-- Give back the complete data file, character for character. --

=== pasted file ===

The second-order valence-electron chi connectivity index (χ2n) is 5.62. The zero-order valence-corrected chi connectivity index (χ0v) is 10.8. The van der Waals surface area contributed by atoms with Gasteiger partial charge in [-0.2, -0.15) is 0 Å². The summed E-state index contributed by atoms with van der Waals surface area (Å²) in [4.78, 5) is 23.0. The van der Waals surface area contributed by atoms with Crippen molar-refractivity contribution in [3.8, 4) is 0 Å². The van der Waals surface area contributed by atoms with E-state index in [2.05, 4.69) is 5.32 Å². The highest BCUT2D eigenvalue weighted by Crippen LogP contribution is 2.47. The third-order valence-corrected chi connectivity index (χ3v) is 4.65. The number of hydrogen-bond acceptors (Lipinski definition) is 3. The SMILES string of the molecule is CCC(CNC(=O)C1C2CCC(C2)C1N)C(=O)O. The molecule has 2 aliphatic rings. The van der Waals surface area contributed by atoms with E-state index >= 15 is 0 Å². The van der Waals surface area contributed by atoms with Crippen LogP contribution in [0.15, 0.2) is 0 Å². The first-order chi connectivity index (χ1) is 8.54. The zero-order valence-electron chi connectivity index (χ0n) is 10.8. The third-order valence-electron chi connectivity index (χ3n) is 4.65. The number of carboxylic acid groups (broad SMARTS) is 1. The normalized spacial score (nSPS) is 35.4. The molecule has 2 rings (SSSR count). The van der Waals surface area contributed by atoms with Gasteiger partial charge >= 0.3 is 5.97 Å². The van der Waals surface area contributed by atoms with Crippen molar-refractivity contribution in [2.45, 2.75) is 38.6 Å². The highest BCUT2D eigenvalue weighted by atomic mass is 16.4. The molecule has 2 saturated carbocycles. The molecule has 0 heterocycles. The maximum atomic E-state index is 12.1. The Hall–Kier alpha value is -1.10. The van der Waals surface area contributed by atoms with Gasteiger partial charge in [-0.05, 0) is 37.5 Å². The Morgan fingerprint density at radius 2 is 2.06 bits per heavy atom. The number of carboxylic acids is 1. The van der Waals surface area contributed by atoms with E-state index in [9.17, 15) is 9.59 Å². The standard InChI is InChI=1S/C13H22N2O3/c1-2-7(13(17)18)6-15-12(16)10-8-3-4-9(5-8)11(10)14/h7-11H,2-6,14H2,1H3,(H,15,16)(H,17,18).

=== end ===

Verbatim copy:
The second-order valence-electron chi connectivity index (χ2n) is 5.62. The zero-order valence-corrected chi connectivity index (χ0v) is 10.8. The van der Waals surface area contributed by atoms with Gasteiger partial charge in [-0.2, -0.15) is 0 Å². The summed E-state index contributed by atoms with van der Waals surface area (Å²) in [4.78, 5) is 23.0. The van der Waals surface area contributed by atoms with Crippen molar-refractivity contribution in [3.8, 4) is 0 Å². The van der Waals surface area contributed by atoms with E-state index in [2.05, 4.69) is 5.32 Å². The highest BCUT2D eigenvalue weighted by Crippen LogP contribution is 2.47. The third-order valence-corrected chi connectivity index (χ3v) is 4.65. The number of hydrogen-bond acceptors (Lipinski definition) is 3. The SMILES string of the molecule is CCC(CNC(=O)C1C2CCC(C2)C1N)C(=O)O. The molecule has 2 aliphatic rings. The van der Waals surface area contributed by atoms with E-state index >= 15 is 0 Å². The van der Waals surface area contributed by atoms with Crippen LogP contribution in [0.15, 0.2) is 0 Å². The first-order chi connectivity index (χ1) is 8.54. The zero-order valence-electron chi connectivity index (χ0n) is 10.8. The third-order valence-electron chi connectivity index (χ3n) is 4.65. The number of carboxylic acid groups (broad SMARTS) is 1. The normalized spacial score (nSPS) is 35.4. The molecule has 2 rings (SSSR count). The van der Waals surface area contributed by atoms with Gasteiger partial charge >= 0.3 is 5.97 Å². The van der Waals surface area contributed by atoms with Crippen molar-refractivity contribution in [2.45, 2.75) is 38.6 Å². The highest BCUT2D eigenvalue weighted by atomic mass is 16.4. The molecule has 2 saturated carbocycles. The molecule has 0 heterocycles. The maximum atomic E-state index is 12.1. The Hall–Kier alpha value is -1.10. The van der Waals surface area contributed by atoms with Gasteiger partial charge in [-0.05, 0) is 37.5 Å². The Morgan fingerprint density at radius 2 is 2.06 bits per heavy atom. The number of carboxylic acids is 1. The van der Waals surface area contributed by atoms with E-state index in [9.17, 15) is 9.59 Å². The standard InChI is InChI=1S/C13H22N2O3/c1-2-7(13(17)18)6-15-12(16)10-8-3-4-9(5-8)11(10)14/h7-11H,2-6,14H2,1H3,(H,15,16)(H,17,18).